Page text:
Wednesday, March 31, 2021

An Artist of the Floating World by Kazuo Ishiguro

I've been on a Kazuo Ishiguro kick recently spurred by the release of his new, and very good, science fiction novel, Klara and the Sun. I recently recommended his debut novel, A Pale View of Hills, which I've only come to like more on further reflection. An Artist of The Floating World was Ishiguro's follow up to that, and it is an excellent one.

Ishiguro's mastery of subtlety is well on display here. Again there is an unreliable narrator. Again the characters are often talking around what they mean in heartbreaking ways. The narrator, Masuji Ono, is an an old artist in post-WWII Japan. As the novel progresses, it becomes clear that he is reckoning with his actions during the war, specifically his move from a place among bohemian artists to essentially pumping out war propaganda. I have read books that talk about regret and reckoning with one's own complicity in the crimes of the times, and I have read books in which characters are reckoning with their lack of impact, but I have rarely read books that sit in the paradox of both at the same time. It's a powerful tension.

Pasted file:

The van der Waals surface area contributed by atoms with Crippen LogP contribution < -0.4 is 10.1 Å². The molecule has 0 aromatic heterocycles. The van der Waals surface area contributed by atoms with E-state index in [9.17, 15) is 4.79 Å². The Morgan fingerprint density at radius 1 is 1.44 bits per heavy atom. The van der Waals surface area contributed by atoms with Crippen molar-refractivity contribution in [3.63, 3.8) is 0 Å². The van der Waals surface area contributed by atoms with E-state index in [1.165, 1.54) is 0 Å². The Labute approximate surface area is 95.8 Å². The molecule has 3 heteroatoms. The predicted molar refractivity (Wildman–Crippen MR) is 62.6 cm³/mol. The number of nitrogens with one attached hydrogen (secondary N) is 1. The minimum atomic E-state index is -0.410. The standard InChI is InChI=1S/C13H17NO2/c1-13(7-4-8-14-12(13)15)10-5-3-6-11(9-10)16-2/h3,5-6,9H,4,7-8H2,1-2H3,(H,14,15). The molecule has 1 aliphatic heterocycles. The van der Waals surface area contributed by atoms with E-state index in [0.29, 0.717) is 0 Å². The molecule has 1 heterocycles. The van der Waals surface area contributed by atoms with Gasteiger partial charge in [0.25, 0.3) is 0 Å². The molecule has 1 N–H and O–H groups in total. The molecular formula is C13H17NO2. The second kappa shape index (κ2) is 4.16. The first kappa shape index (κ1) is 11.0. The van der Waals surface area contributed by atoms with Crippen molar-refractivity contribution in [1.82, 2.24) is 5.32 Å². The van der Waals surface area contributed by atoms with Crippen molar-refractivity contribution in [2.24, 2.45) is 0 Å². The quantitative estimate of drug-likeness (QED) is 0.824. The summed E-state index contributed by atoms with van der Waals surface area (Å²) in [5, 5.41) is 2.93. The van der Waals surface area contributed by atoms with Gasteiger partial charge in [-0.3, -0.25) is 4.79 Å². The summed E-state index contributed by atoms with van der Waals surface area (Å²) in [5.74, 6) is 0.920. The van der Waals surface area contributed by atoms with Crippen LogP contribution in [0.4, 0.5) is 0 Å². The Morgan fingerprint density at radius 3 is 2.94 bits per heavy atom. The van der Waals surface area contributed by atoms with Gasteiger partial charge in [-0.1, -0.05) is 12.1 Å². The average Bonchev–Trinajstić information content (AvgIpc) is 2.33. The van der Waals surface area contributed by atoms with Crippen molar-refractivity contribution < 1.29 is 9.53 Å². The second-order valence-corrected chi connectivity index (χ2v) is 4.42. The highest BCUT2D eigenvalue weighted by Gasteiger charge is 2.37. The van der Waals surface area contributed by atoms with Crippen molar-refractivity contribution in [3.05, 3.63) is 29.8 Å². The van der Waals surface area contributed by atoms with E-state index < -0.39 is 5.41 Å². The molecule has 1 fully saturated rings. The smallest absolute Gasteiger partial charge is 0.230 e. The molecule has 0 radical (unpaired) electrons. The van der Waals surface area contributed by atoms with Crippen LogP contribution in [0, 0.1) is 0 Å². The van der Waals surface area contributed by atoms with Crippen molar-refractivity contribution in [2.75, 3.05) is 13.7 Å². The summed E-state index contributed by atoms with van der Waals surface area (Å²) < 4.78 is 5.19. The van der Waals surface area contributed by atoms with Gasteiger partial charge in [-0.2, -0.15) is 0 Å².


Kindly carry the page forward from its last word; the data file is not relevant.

As in Pale View of Hills, the war looms in the background of the book. Like the previous novel, there are themes of authenticity and wondering about how to continue living that are not far off from the Existentialists. With the war came American influence, both in the dropping of the bomb and in the subsequent western influence on Japan. In both of Ishiguro's first two novels, the struggle between those American influences and Japanese culture, and the changing mores of the younger generation drive a lot of character motivation. 

Another meditative, masterful novel. I expect I'll eventually read all of Ishiguro's books. Next up is a reread of The Remains of the Day for the first time in around a decade. Ishiguro saw that novel, one of his most famous, as a rewrite of this one in a British context. I look forward to returning to it with that in mind.

Highly recommended (though with reflection and a reread it could go up to Canon Worthy)

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